Uranium prices jumped to a four-month high after President Trump held back from imposing limits on U.S. imports of the nuclear fuel, saying he didn’t regard it a national security risk.
The global uranium trade ground to a virtual standstill in recent months as utilities in the U.S., which account for roughly a quarter of demand world-wide, feared the commodity would be swept up in Mr. Trump’s trade offensive.
In April, Commerce Secretary Wilbur Ross told Mr. Trump that America’s reliance on uranium imports—much of which come from Russia, Kazakhstan and Uzbekistan—was a threat to national security. Rising output elsewhere in the world was also making it difficult for U.S. miners to compete, according to Mr. Ross. That followed a petition, including a request for a cap on imports, by two U.S. uranium producers under the same national-security law invoked for the steel and aluminum tariffs.
But on Friday, Mr. Trump said he didn’t agree.
Uranium is traded in a global but opaque market where most sales are agreed through privately negotiated spot and term contracts. According to UxC LLC, a nuclear-fuel research firm that publishes weekly market prices, the price of U3O8, a common uranium compound used mainly in nuclear-power generation, rose this week to its highest level since March, settling at $26.10 a pound on Wednesday.
PLC, a London-listed uranium investor, have also climbed since the beginning of the week, while shares in U.S. uranium miners Ur-Energy Inc. and
who led the petition, sank more than 30% on Friday. Both rebounded slightly this week.
“It does appear that the president’s announcement has broken the logjam in the market,” said Jonathan Hinze, president of UxC. “Prices could rebound now.”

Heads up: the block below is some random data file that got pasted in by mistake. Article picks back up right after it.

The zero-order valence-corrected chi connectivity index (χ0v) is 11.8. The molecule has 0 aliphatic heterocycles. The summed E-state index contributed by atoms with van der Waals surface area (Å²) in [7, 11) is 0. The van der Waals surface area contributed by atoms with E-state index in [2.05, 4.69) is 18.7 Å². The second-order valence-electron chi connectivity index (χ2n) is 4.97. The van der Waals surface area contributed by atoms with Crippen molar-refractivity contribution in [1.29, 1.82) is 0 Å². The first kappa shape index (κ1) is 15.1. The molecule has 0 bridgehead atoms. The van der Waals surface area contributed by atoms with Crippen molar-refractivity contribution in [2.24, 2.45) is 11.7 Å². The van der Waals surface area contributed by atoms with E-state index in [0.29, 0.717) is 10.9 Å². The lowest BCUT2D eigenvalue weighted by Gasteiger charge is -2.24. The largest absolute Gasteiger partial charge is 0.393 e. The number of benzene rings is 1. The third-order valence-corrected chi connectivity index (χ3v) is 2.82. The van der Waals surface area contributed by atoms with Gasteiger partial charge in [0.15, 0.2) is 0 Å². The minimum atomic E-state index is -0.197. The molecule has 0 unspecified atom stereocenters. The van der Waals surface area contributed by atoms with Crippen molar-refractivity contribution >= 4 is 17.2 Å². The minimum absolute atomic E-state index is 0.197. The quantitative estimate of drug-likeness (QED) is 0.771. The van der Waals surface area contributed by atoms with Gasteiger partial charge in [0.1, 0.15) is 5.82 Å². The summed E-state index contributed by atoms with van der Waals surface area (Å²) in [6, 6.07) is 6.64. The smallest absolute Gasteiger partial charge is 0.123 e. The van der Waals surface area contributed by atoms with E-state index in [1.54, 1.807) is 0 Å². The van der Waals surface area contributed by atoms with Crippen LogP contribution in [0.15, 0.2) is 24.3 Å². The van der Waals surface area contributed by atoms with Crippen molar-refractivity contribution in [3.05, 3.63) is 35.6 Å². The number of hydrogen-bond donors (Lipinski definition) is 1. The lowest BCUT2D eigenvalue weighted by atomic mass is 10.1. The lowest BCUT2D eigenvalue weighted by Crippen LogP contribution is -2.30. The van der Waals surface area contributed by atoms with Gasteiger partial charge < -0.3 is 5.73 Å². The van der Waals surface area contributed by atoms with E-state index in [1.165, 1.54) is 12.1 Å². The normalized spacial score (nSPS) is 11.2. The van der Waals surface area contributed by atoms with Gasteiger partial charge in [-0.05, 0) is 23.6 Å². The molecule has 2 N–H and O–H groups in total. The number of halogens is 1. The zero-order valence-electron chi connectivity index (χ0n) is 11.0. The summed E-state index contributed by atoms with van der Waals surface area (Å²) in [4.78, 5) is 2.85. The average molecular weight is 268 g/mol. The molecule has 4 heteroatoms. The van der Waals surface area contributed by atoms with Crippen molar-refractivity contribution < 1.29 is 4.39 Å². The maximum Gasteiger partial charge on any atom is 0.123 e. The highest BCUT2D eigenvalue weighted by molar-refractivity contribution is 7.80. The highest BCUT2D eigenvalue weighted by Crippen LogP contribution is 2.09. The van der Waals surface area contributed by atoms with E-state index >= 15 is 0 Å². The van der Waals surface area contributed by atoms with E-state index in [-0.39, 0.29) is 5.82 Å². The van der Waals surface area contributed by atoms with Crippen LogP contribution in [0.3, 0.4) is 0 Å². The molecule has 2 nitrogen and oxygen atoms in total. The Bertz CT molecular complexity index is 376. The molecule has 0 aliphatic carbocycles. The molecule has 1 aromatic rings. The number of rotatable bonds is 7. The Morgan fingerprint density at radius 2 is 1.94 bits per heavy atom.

Strong buying demand quickly emerged after Mr. Trump’s decision, and there are signs sellers are holding back supplies on expectations prices will rise even further, he said.
Uranium prices have weakened from roughly $29 a pound at the start of the year amid the hiatus and remain well below the $70 a pound the commodity fetched in early 2011 before Japan’s Fukushima nuclear disaster.
While Mr. Trump held back from immediate import restrictions, he did announce a group that will within 90 days draw up recommendations for reviving and expanding U.S. nuclear-fuel production. He noted the U.S., which relies on nuclear energy for about one-fifth of its electricity generation, needs locally produced uranium for military purposes.
The U.S. imports roughly 93% of its commercial uranium needs, up from 86% in 2009, government data show.
Some unease in the international market is likely to remain until those proposed measures are known, according to Canadian uranium producer Cameco Corp., which added miners around the world continue to face challenges.
In Japan, nuclear energy output remains subdued following Fukushima, while an expansion of China’s nuclear fleet has been slower than anticipated. Across Europe, utilities are shutting reactors.
“Of course, a rapid increase in price is also not very likely given continued weakness in the underlying fundamentals,” said UxC’s Mr. Hinze. He noted large stockpiles built over several years of lackluster demand and projections of low global demand growth in the near-to-medium term.
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